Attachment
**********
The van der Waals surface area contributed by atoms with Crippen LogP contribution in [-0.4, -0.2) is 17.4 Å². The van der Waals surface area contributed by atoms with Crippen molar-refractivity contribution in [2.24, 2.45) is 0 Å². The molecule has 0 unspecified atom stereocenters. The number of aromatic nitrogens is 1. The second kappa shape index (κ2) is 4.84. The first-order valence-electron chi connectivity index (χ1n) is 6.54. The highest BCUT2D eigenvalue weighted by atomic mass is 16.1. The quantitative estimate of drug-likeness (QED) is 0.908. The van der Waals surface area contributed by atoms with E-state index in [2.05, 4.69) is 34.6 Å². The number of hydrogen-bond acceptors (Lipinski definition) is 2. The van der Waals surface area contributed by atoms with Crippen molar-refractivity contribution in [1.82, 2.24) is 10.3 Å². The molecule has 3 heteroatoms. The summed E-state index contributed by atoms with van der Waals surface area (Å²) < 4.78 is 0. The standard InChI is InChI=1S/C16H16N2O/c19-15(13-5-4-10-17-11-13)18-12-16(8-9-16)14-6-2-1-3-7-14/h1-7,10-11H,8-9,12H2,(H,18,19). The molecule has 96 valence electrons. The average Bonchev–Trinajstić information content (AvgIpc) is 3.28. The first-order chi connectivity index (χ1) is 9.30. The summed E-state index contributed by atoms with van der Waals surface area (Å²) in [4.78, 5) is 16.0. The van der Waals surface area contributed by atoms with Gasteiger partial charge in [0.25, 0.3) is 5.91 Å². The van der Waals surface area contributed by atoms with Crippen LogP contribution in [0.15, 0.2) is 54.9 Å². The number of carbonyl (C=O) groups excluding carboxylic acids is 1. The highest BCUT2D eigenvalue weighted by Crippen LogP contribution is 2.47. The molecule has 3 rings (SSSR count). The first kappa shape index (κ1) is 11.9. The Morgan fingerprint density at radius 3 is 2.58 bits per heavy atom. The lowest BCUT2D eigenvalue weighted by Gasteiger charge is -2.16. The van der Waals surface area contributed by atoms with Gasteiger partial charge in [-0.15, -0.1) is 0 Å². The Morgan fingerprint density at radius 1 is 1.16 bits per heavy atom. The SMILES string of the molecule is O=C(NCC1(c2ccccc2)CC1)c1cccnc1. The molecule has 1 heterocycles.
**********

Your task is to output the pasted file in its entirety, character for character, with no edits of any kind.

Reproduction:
The van der Waals surface area contributed by atoms with Crippen LogP contribution in [-0.4, -0.2) is 17.4 Å². The van der Waals surface area contributed by atoms with Crippen molar-refractivity contribution in [2.24, 2.45) is 0 Å². The molecule has 0 unspecified atom stereocenters. The number of aromatic nitrogens is 1. The second kappa shape index (κ2) is 4.84. The first-order valence-electron chi connectivity index (χ1n) is 6.54. The highest BCUT2D eigenvalue weighted by atomic mass is 16.1. The quantitative estimate of drug-likeness (QED) is 0.908. The van der Waals surface area contributed by atoms with E-state index in [2.05, 4.69) is 34.6 Å². The number of hydrogen-bond acceptors (Lipinski definition) is 2. The van der Waals surface area contributed by atoms with Crippen molar-refractivity contribution in [1.82, 2.24) is 10.3 Å². The molecule has 3 heteroatoms. The summed E-state index contributed by atoms with van der Waals surface area (Å²) < 4.78 is 0. The standard InChI is InChI=1S/C16H16N2O/c19-15(13-5-4-10-17-11-13)18-12-16(8-9-16)14-6-2-1-3-7-14/h1-7,10-11H,8-9,12H2,(H,18,19). The molecule has 96 valence electrons. The average Bonchev–Trinajstić information content (AvgIpc) is 3.28. The first-order chi connectivity index (χ1) is 9.30. The summed E-state index contributed by atoms with van der Waals surface area (Å²) in [4.78, 5) is 16.0. The van der Waals surface area contributed by atoms with Gasteiger partial charge in [0.25, 0.3) is 5.91 Å². The van der Waals surface area contributed by atoms with Crippen LogP contribution in [0.15, 0.2) is 54.9 Å². The number of carbonyl (C=O) groups excluding carboxylic acids is 1. The highest BCUT2D eigenvalue weighted by Crippen LogP contribution is 2.47. The molecule has 3 rings (SSSR count). The first kappa shape index (κ1) is 11.9. The Morgan fingerprint density at radius 3 is 2.58 bits per heavy atom. The lowest BCUT2D eigenvalue weighted by Gasteiger charge is -2.16. The van der Waals surface area contributed by atoms with Gasteiger partial charge in [-0.15, -0.1) is 0 Å². The Morgan fingerprint density at radius 1 is 1.16 bits per heavy atom. The SMILES string of the molecule is O=C(NCC1(c2ccccc2)CC1)c1cccnc1. The molecule has 1 heterocycles.